Note: Although the general principles behind these analytical approaches are well-described, in practice differences arise in the way in which the outcome measures may be classified, depending on the rationale of the study. The Table reflects only one set of options and is not definitive for all antimalarial studies.

The relationship between the proportion of patients with incomplete follow-up and the risk difference were compared using two different methods for estimating the risk of failure. Incomplete follow-up included any outcome category (listed in Table 2), where the classification of success/failure/censored/excluded differed between any of the three analytical methods. In the unadjusted analyses, incomplete follow-up was defined as any patient in whom follow-up was interrupted and those with non-falciparum new infections. In the adjusted analyses, incomplete follow-up was defined as any patient in whom follow-up was interrupted, those with non-falciparum new infections, those with P. falciparum new infections, and those with unsuccessful genotyping.

Since there were exclusive differences in the study characteristics between Thailand and Africa, stratified analyses were used to evaluate factors that may contribute to the pairwise differences in the risk of failure between the analytical methods for both the adjusted and unadjusted calculations. The following potential factors associated with incomplete follow up were included in the analysis: the location of the study (Africa or Thailand), the duration of study follow-up (28, 42, or 63 days), and malaria transmission intensity (classified as low (EIR < 1), moderate (EIR 1 to 100) and high (EIR > 100)).

All analyses were performed with Stata, version 10 (Stata-Corp, College Station, Texas). A p-value < 0.05 was considered statistically significant.

Results

In total, 29 drug studies were included in the analysis, with 65 treatment arms that enrolled 15,409 patients. Five (17%) trials in Thailand that included eight treatment arms were conducted prior to the introduction of genotyping and thus were not included in the adjusted analyses. Of the 15 studies conducted in Africa, the duration of follow-up was 28 days in 12 (80%) studies and 42 days in 3 (20%) studies. Ten (66%) trials conducted in Africa were conducted in areas of moderate transmission intensity and the remainder were conducted in areas of high transmission. Of the 14 studies conducted in Thailand, the duration of follow-up was 28 days for one (7%) study, 42 days for five (36%) studies, and 63 days for eight (57%) studies. All Thai studies were conducted in an area of low intensity transmission. Clinical outcomes for each location (Africa and Thailand) are summarized in Table 1.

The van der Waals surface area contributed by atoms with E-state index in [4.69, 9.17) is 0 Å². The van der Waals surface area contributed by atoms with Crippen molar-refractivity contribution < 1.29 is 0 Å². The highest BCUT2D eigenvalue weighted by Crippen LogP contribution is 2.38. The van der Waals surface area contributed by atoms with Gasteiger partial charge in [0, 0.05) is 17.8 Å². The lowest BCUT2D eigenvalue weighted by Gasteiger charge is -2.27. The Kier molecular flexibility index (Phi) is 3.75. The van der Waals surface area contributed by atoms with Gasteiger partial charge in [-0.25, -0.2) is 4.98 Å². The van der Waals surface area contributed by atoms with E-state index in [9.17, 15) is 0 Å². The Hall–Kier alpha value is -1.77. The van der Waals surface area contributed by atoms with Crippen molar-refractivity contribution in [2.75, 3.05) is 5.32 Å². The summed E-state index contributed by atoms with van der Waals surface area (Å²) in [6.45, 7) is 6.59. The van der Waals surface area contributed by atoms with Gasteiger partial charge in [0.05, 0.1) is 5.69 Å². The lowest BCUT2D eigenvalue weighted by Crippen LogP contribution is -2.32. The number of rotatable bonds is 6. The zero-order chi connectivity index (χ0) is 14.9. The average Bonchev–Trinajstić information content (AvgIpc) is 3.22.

Incomplete follow-up

For analyses unadjusted by genotyping, incomplete follow can be divided into two categories: patients whose follow-up is interrupted prior to reaching a defined endpoint (i.e. lost to follow-up) and recurrent malaria due to non-falciparum infections (Table 3). In total, 29% (2,237/7,790) of Thai patients had incomplete follow-up for the unadjusted risk estimates, of which 50% (1,120/2,237) had follow-up terminated early due to recurrence with P. vivax. Incomplete follow-up was significantly less frequent in African studies (5.3% 400/7,619, p < 0.001), with only 10% (40/400) of patients with incomplete follow-up having recurrence with a different species. For the adjusted analyses, patients with new P. falciparum infections and recurrent infections that could not be genotyped were also classified as having incomplete follow-up. These outcomes occurred in 26% (1971/7619) of African patients, but only 7.3% (422/5813) of Thai patients; p < 0.0001.
Table 3

Proportion of patients with incomplete follow-up.

 

Africa

Thailand

Overall

Unadjusted Analysis

7619

7790

15,409

Interrupted follow-up a

360 (4.7%)

1117 (14.3%)

1477 (9.6%)

Non-falciparum new infections

40 (0.5%)

1120 (14.4%)

1160 (7.5%)

Overall

400 (5.3%)

2237 (28.7%)

2637 (17.1%)

Adjusted Analysis b

7619

5813

13,432

Interrupted follow-up a

360 (4.7%)

673 (11.6%)

1033 (7.7%)

Non-falciparum new infections

40 (0.5%)

1023 (17.6%)

1063 (7.9%)

P. falciparum new infections

1864 (24.5%)

323 (5.6%)

2187 (16.3%)

Unsuccessful genotyping

107 (1.4%)

99 (1.7%)

206 (1.5%)

Overall

2371 (31.1%)

2118 (36.4%)

4489 (33.4%)

a Includes all patients with interrupted follow-up (outcomes 13–20 in table 1)